Transforming Landscapes

Agriculture is a leading cause of greenhouse gas emissions, and with increasing food insecurity and a rapidly growing global population, our response to these challenges must begin in the field.

Agriculture accounts for

image/svg+xml 25% image/svg+xml greenhouse gas emissions
image/svg+xml 25% image/svg+xml European land cover
image/svg+xml 25% image/svg+xml human water use
image/svg+xml 25% image/svg+xml water pollution

Source: Intergovernmental Panel on Climate Change (IPCC)

Furthermore,  to eliminate food insecurity, it is estimated that food production must increase by 60% by 2050.

Source: FAO
image/svg+xml +60%food production

So, is it possible to reduce the environmental impacts of agriculture, whilst simultaneously increasing the quantity and quality of food produced?

We believe so. This is the goal of AGROMIX.

Percentage of European land occupation by monoculture vs. agroforestry

image/svg+xml Agriculture 41% Forestry 33% Unused land and abandoned area 16% Services and residential 6,5% Heavy environmental impact 3% Fishing 0,5%
Main land use by land use type, EU (% of total area). Source: Eurostat (online data code:land_use_ovw).

Our Approach

We explore ways to modernise mixed farming and agroforestry practices, evaluating their potential to lead the transition towards more resilient food chains and sustainable land use systems.  However, this journey cannot be led by researchers and policymakers alone; farmers must be at the centre of this process, working with academia, decision makers, private sector, interest groups and other stakeholders to create meaningful change.

What is mixed farming and agroforestry?

image/svg+xml Mixed farming Arable Agroforestry Silvopastoral Agrosilvopastoral Forestry Arable Livestock Permanent crops Only trees Disperse trees cover or in rows Linear vegetation features Trees/Shrubs Orchards,Tree plantations(e.g. eucalyptus trees) Intercropped high valuetrees, home gardens Grazed high value trees,meadow orchards Silvopastoral, forest grazing,wood pasture + Livestock+Temporary cropsagrosilvopastoral Silvoarable, alley cropping,forest farming Cropland with hedgerows,bocage riparian vegetation Grassland with hedgerows,bocage riparian vegetation Mixed Farming No trees/Cropland
Source: Classification based on data available from LUCAS (The Land-Use Change Analysis System)
Modern agriculture is based on uniformity, and our goal is diversity.  

We use a holistic (or landscape) approach, working with the territory as a whole, rather than taking a narrow (or field) approach. To do so, we collaborate with a variety of actors and ‘landscapes’ involved in the land use transition: the physical landscapes where the projects are carried out, the socio-economic landscapes that may benefit from these systems, and the political landscapes required to support the land use transition.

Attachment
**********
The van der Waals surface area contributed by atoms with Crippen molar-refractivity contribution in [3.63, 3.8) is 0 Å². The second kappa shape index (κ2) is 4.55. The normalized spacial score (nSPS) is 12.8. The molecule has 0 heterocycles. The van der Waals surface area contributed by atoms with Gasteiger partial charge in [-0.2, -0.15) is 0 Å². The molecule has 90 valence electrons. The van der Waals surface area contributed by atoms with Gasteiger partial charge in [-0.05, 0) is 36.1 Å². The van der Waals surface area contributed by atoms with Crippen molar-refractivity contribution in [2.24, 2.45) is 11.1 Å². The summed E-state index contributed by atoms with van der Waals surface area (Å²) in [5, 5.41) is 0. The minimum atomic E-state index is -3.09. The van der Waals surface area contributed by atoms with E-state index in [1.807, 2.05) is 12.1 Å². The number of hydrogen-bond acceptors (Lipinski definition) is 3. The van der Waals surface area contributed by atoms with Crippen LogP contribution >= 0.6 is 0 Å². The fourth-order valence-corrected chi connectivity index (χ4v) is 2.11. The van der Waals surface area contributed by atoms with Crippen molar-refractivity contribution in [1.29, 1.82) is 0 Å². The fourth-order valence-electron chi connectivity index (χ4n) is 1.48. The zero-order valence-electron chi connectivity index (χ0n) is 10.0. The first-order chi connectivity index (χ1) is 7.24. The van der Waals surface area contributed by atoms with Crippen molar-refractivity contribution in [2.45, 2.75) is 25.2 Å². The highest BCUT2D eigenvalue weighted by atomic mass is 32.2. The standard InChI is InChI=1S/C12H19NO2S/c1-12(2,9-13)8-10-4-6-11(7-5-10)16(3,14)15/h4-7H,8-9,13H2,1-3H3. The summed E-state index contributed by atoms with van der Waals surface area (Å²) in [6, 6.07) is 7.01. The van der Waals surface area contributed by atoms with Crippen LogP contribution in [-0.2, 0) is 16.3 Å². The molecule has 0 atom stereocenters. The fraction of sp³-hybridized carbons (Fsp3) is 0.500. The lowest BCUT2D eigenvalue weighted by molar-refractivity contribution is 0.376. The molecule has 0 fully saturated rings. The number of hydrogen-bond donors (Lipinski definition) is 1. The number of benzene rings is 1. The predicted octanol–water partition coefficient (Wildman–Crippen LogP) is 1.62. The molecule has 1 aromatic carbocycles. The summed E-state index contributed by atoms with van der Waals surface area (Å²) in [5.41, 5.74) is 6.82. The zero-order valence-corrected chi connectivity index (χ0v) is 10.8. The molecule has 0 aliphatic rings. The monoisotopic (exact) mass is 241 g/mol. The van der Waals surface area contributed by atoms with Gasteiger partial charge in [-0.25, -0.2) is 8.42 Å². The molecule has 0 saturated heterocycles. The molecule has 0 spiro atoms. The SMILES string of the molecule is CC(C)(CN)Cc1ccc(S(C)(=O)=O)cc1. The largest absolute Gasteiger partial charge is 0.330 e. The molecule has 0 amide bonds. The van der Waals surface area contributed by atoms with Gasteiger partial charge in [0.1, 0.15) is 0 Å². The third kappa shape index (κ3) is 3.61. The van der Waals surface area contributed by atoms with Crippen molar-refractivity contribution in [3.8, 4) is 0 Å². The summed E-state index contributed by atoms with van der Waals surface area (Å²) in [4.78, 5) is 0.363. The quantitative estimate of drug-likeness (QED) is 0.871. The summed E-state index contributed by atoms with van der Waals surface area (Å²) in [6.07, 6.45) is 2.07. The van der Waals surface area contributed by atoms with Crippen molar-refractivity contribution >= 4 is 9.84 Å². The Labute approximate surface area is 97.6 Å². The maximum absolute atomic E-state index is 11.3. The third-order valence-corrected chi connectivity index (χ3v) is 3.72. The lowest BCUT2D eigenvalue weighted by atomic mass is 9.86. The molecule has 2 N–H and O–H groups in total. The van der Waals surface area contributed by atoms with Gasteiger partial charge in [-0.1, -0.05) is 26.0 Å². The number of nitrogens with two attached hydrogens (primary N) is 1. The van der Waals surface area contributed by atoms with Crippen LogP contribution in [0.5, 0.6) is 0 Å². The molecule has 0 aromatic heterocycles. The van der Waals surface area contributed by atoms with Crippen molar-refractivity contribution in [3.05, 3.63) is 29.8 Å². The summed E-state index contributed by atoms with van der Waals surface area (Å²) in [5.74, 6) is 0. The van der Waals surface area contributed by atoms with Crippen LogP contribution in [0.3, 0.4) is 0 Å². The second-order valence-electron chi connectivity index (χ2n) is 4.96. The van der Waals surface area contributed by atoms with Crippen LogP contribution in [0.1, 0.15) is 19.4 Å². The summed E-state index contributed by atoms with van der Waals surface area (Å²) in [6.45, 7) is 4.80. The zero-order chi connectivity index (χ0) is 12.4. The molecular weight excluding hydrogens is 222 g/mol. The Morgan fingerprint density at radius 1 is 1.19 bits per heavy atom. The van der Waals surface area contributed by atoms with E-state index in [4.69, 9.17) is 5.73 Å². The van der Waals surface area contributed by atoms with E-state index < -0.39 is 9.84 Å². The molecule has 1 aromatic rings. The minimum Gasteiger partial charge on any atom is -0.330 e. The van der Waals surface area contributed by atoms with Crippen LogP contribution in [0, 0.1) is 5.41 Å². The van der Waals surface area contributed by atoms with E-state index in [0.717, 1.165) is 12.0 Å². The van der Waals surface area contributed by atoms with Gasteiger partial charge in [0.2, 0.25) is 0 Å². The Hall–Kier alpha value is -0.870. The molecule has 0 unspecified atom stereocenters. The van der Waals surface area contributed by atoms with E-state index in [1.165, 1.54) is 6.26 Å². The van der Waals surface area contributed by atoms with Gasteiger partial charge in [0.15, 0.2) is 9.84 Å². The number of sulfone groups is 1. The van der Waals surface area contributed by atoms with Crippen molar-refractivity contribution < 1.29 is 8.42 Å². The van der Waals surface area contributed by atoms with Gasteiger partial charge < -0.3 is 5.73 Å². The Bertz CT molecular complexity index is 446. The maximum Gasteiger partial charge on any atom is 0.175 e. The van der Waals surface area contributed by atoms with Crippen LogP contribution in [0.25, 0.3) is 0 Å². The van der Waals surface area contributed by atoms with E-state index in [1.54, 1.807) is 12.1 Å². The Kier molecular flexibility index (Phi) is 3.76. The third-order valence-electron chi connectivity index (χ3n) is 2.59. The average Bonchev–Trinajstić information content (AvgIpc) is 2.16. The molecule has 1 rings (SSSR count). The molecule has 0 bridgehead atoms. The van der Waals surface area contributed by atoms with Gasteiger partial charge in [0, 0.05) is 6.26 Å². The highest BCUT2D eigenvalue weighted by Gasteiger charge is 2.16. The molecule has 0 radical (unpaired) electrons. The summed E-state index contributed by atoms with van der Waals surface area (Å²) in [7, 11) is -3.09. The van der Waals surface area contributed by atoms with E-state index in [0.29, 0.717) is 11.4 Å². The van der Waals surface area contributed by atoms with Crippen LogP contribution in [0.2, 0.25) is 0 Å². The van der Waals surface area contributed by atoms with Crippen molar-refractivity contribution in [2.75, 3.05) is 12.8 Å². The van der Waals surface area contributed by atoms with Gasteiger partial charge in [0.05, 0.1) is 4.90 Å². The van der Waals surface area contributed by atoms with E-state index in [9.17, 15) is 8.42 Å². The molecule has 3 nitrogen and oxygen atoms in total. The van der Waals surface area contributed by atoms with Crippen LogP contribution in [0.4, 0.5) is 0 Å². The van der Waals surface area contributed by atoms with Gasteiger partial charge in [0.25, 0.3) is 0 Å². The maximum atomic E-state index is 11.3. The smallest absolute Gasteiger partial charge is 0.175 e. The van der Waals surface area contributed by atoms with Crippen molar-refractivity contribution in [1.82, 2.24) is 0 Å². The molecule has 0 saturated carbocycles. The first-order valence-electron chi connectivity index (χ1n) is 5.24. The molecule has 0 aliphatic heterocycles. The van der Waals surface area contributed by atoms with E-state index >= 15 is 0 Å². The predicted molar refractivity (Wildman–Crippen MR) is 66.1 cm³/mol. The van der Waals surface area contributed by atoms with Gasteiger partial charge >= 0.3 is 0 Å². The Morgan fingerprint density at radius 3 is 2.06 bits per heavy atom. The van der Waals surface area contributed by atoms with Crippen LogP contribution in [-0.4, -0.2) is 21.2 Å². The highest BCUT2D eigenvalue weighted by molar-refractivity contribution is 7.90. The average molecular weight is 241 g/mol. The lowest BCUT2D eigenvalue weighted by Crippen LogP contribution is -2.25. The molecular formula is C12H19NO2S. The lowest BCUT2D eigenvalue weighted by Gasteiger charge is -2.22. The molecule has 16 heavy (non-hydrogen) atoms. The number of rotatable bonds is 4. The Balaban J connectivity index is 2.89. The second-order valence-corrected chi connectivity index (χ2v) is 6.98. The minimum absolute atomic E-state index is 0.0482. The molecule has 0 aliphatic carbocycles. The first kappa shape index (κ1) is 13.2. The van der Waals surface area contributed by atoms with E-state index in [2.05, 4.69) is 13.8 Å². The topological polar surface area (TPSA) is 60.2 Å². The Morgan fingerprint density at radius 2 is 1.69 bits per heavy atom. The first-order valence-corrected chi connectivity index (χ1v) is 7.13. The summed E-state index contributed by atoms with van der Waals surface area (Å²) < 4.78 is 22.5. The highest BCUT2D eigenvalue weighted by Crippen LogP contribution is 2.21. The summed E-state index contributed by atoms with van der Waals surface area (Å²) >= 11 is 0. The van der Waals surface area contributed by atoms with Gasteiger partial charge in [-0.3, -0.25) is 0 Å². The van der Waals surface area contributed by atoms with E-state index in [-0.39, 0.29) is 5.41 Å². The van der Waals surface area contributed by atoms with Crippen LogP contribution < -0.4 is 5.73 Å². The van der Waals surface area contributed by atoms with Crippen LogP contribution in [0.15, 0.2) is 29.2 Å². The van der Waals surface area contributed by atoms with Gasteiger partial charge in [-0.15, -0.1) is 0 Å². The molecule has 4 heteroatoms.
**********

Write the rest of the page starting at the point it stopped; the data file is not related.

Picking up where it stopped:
Potential benefits of transitioning
to agroforestry

landscape complexity
Mitigate the effects
 of climate change 
agricultural soils
Improve water 

To achieve its ambitions, AGROMIX focuses on a variety of ‘landscapes’, addressing the physical, socio-economic, cultural, technological, and political aspects of the land use transition.

As for physical landscapes, AGROMIX directly impacts the natural environment of the areas where mixed farming and agroforestry are being implemented. By enhancing regenerative practices, these landscapes are expected to benefit from increased biodiversity, improved water resources, and enriched soil, amongst others.

In relation to  socio-economic landscapes, transitioning to mixed farming and agroforestry diversifies farmers’ income, avoids dependence on a single crop and decreases external inputs for their livelihoods.  Furthermore, transitioning to a diversified production systems generates employment  and enables farmers to incorporate resource-efficient practices  based on circular economy principles.

Cultural landscapes are also greatly impacted by the preservation and adoption of mixed farming and agroforestry. Working with farmers, we access their  experience, history, culture, and beliefs, allowing us to  preserve cultural heritage  by encouraging others to transition towards these traditional land use practices. It works both ways, we support farmers to redesign their production system, and they share with us their needs and aspirations, allowing us to develop tools that address farmers’ interests.

Our project uses innovative techniques and advanced  technology  to achieve its goals, designing serious games (games designed for a purpose other than pure entertainment) and a dedicated mobile application to engage stakeholders, building technological landscapes that support the transition towards resilient land use. 

Lastly, for AGROMIX’s vision to become a reality, we need to ensure political landscapes that provide the support and benefits needed for farmers to transition towards mixed farming and agroforestry. We use our field experience and research to develop policies at the regional, national, and international levels.  We develop  policies  with those who’ll be affected by them, and create tools with those who’ll use them.

We are ready to transform landscapes by delivering new research on how mixed farming and agroforestry systems work, designing models for farmers to implement these practices, and offering policy recommendations for decision makers to support the land use transition.

Ulrich Schmutz

Ulrich Schmutz

Coordinator of AGROMIX
I hope AGROMIX will truly transform landscapes - physical landscapes with doubling agroforestry land use in Europe, and political landscapes, contributing to a partnership of agroecological living labs and food system transformation


crossmenuarrow-up linkedin facebook pinterest youtube rss twitter instagram facebook-blank rss-blank linkedin-blank pinterest youtube twitter instagram